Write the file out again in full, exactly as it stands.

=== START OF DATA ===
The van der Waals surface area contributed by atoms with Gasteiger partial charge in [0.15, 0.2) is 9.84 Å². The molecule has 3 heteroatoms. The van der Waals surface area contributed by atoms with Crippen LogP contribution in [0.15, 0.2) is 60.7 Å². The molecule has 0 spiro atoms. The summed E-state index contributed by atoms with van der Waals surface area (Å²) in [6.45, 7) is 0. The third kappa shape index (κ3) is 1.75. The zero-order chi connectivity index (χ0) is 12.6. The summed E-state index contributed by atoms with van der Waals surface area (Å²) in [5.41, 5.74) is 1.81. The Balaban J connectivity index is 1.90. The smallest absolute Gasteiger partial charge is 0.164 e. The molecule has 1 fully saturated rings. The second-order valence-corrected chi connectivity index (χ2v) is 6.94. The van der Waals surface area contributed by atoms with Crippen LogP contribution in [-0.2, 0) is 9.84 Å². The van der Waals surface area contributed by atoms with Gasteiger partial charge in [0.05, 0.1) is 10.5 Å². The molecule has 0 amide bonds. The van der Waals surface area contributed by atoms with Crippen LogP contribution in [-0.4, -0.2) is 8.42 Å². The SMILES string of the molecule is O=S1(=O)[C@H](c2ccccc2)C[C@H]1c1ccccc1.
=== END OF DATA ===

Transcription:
The van der Waals surface area contributed by atoms with Gasteiger partial charge in [0.15, 0.2) is 9.84 Å². The molecule has 3 heteroatoms. The van der Waals surface area contributed by atoms with Crippen LogP contribution in [0.15, 0.2) is 60.7 Å². The molecule has 0 spiro atoms. The summed E-state index contributed by atoms with van der Waals surface area (Å²) in [6.45, 7) is 0. The third kappa shape index (κ3) is 1.75. The zero-order chi connectivity index (χ0) is 12.6. The summed E-state index contributed by atoms with van der Waals surface area (Å²) in [5.41, 5.74) is 1.81. The Balaban J connectivity index is 1.90. The smallest absolute Gasteiger partial charge is 0.164 e. The molecule has 1 fully saturated rings. The second-order valence-corrected chi connectivity index (χ2v) is 6.94. The van der Waals surface area contributed by atoms with Crippen LogP contribution in [-0.2, 0) is 9.84 Å². The van der Waals surface area contributed by atoms with Gasteiger partial charge in [0.05, 0.1) is 10.5 Å². The molecule has 0 amide bonds. The van der Waals surface area contributed by atoms with Crippen LogP contribution in [-0.4, -0.2) is 8.42 Å². The SMILES string of the molecule is O=S1(=O)[C@H](c2ccccc2)C[C@H]1c1ccccc1.